1. Welcome to PlowSite. Notice a fresh look and new features? It’s now easier to share photos and videos, find popular topics fast, and enjoy expanded user profiles. If you have any questions, click HELP at the top or bottom of any page, or send an email to help@plowsite.com. We welcome your feedback.

    Dismiss Notice

Snow Dump

Discussion in 'Commercial Snow Removal' started by Chief Plow, Sep 27, 2003.

  1. Chief Plow

    Chief Plow Senior Member
    Messages: 201

    In the past when we haul snow, we dumped it on an old field, that a local farmer owned, with the stipulation that we cleaned up the area at spring time. Last year we put mounds of snow out there I couldn't tell you how many trucks, but it was alot. He drops a bomber on us yesterday tells me that he is now going to charge us $40 a truck load to dump snow. I said WHAT..... This is not acceptable to me, especially being we did compensate him the last few seasons in addition to cleaning up the field. Now where would you find a place to dump snow, and how much should I expect to be paying, or is he inline, and I have just been spoiled the last few years? Thanks

  2. cat320

    cat320 2000 Club Member
    Messages: 2,224

    I have always asked that question.Where to dump it has to be close not to spen more on trucking ,but you will have to incorperate that into your price.$40 does seam high for something that will melt and dose that still mean you have to clean up in the spring or does that $40 dollar dump charge include it?In the long run unless you have another place close buy do it you will pay more for trucking if you have to go farther i think.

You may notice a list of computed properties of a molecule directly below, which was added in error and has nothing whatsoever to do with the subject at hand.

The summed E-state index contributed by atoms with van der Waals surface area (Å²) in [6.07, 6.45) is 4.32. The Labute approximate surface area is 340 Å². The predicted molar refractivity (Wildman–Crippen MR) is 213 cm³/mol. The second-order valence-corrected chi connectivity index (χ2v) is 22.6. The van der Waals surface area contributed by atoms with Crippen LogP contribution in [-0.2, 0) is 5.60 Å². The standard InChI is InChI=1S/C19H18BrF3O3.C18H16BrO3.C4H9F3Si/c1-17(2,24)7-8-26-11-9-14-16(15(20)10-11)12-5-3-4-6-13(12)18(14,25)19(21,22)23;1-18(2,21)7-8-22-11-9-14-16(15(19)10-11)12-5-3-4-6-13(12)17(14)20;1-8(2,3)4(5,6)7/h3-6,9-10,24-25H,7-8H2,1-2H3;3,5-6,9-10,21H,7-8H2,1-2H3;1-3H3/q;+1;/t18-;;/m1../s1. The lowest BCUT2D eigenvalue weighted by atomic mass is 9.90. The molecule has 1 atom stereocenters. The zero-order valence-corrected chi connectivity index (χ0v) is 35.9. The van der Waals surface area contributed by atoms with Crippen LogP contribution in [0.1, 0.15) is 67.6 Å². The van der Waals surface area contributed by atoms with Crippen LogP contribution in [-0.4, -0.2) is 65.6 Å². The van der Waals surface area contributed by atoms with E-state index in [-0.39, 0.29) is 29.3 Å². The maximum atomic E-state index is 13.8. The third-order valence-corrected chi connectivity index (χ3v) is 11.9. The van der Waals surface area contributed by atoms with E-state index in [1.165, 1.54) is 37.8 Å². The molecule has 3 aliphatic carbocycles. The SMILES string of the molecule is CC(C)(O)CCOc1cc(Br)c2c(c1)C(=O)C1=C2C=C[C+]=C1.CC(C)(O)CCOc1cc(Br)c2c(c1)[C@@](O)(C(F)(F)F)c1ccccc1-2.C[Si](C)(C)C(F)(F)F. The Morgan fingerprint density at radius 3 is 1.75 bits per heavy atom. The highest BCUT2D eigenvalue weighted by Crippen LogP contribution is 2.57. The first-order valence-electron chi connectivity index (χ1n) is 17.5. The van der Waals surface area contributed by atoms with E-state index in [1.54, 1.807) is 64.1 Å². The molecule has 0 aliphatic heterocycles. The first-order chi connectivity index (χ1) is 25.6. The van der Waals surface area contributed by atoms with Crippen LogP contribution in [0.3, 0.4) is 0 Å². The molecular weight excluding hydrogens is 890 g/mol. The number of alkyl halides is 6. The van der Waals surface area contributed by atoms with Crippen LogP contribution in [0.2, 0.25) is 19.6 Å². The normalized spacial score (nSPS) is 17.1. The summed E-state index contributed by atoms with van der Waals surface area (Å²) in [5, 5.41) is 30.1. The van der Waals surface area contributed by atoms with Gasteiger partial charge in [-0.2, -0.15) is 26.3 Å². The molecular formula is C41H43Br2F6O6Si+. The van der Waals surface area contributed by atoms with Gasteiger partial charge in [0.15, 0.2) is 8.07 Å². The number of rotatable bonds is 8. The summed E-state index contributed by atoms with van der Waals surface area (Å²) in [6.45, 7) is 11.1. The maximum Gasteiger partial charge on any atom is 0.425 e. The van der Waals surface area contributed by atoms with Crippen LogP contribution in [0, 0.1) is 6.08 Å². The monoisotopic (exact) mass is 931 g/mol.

JD PLOWER PlowSite.com Veteran
    Messages: 751

    Depending on the size of the truck (10 wheeler, tri axle) that seems to be about right as far as prices go. We charge all customers a dumping fee in addition to trucking fee's so we are covered when we do get charged. As far as finding a site we ask existing customers if they are willing to be a dump site and we explain what that means and how they will be compensated for letting us use their facilities. A last resort is taking out an add for a dump site but we try hard not to do that since you will pay top dollar in that case.
  4. Santo

    Santo Banned
    Messages: 255

    You've been spoiled.

    'OL McDonald thinks your running a business , what with all them there trucks shooting their loads on his dirt.

    I'v been doing some bartering myself the past 4 years with my accountant. His lot is 16' x 40' , thats 2 swipes and I dont care if it's 2' high , it all go's into a creek.We shot at least 22 tri-axle loads on them there creek banks. He's happy . I'm happy.
  5. chtucker

    chtucker Senior Member
    Messages: 618

    and violating alot of environmental laws along the way.
  6. GeoffD

    GeoffD PlowSite.com Veteran
    Messages: 2,266

    Big time
  7. Santo

    Santo Banned
    Messages: 255

    May be true, But where does your liberal mind of infinite wisdom think that snow will end up. Would that be a sima violation besides an epa issue?